Educated and employed by the UA, Tucker Dunn earned an incredible opportunity to participate as a contestant on “Jeopardy!,” a popular game show known for its blue category screens and catchy theme song.
Dunn graduated with a B.A. in Germanic Studies and Linguistics, then pursued an M.A. in English Language and Linguistics. He now uses his strength in linguistics to teach English here at UA.
As an instructor at the Center for English as a Second Language (CESL), Dunn assists students who are not native English speakers improve their understanding of the language and prepare them for a university-level education.
As a show based in knowing facts, “Jeopardy!” was rooted in Dunn’s childhood and stayed with him well into adulthood. He and his family would regularly come together and watch “Jeopardy!.” Like many other families, they would all try to come up with answers to the questions asked on the TV show in hopes of being the first one to answer.
“I’ve always loved the show and I’ve always loved trivia and games where you have to know answers about random facts,” Dunn said.
During one of those family get-togethers, Dunn was encouraged to try to make the jump from his living room to the actual “Jeopardy!” show. As a quick reader, he would have an answer ready even before Alex Trebek — the host of “Jeopardy!” — finished reading the question.
“It got to the point where I would be doing this a lot at our house and my family would be giving me a dirty look and telling me, ‘Why don’t you just go on the show if you’re so smart?’” Dunn recalled.
He did exactly that: Dunn underwent an online test in December, an in-person mock “Jeopardy!” show audition in January and then waited for a phone call .
Awaiting a response, Dunn remembers feeling that he didn’t do well during the mock game show audition due to a couple of mistakes he made. However, this did not prevent him from earning his very own spot on “Jeopardy!.”
“I had fun with it and that’s one of the things that they told you—that they’re looking for people who look like they’re having a good time,” Dunn said.
Dunn believed that his eagerness towards the game worked for him, because he received his call to come on the show only a week after his audition. Most of the applicants typically wait up to a year for a response .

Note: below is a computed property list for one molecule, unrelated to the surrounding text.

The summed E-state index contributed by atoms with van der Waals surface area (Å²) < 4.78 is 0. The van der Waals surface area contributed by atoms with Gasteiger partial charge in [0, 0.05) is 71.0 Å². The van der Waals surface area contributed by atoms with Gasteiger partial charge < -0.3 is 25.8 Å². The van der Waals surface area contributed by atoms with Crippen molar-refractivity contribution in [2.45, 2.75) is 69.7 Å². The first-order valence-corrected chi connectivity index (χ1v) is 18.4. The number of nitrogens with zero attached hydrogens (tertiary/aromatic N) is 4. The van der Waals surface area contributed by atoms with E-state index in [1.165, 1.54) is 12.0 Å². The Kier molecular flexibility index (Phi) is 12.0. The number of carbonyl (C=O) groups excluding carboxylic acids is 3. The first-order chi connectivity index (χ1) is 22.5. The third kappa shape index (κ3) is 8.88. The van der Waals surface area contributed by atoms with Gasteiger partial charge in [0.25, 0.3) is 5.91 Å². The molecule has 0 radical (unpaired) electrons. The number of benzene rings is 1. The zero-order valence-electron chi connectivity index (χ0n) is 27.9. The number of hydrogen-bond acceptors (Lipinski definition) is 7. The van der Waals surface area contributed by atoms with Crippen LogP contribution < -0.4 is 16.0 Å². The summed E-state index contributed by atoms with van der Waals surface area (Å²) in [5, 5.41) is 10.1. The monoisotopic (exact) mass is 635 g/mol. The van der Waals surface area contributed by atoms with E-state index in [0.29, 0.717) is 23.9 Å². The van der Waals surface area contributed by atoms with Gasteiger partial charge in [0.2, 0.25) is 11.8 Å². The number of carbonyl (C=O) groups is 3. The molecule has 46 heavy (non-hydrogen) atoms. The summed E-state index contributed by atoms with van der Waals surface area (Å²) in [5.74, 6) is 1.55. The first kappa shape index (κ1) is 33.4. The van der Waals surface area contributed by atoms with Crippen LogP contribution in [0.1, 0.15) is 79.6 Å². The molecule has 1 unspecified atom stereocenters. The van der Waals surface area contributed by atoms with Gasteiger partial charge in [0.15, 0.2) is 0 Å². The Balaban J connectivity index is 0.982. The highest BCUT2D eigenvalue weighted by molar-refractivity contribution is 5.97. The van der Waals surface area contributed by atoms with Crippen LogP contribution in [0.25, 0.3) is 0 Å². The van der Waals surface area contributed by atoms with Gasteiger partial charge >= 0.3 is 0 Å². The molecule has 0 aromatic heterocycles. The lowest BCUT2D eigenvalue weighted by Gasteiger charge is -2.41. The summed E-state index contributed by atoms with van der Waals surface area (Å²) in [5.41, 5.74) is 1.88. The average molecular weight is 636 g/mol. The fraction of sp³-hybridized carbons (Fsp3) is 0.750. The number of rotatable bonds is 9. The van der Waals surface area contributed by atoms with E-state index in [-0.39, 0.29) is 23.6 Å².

“I could hardly believe it; it was a very fast turnaround. So, I must have done something right because they apparently wanted me on the show right away,” Dunn said with a laugh.
When the day came for Dunn to be a contestant on “Jeopardy!,”he said that while being nervous, he was also excited to be accomplishing a lifelong dream. According to Dunn, only 400 of the 70,000 people who apply become contestants on “Jeopardy!.”
“Just by making it on the show, you’ve already won,” Dunn said.
His mother and wife accompanied him on his big day for moral support. Dunn said that before the show taping they bought champagne to celebrate, no matter what the outcome would be.
“Either way we were celebrating — celebrating that I won or celebrating that I made it that far,” Dunn said. “It’s something that I can talk about for the rest of my life ... something that nobody can take away from me.”
Although Dunn could not discuss the outcome of the show, he shared some of the valuable insight that he gained from the experience.
“Enjoy it; I guess that was probably the biggest thing that I’ve learned. Like anything in life, sometimes you have to stop and smell the roses,” Dunn said.
More trivia game shows may be in Dunn’s future, perhaps one where he could include his family.
“I think it would be really cool to do ‘Family Feud’ and bring my family with [me] because they are all how I got into all of this trivia stuff,” Dunn said. “I think that we have a bunch of big personalities in my family too, so I think that they would like us..”
As of Tuesday, Dunn’s two-day earnings were $27,600. Friends and family watched the episode with him on Tuesday at No Anchovies.
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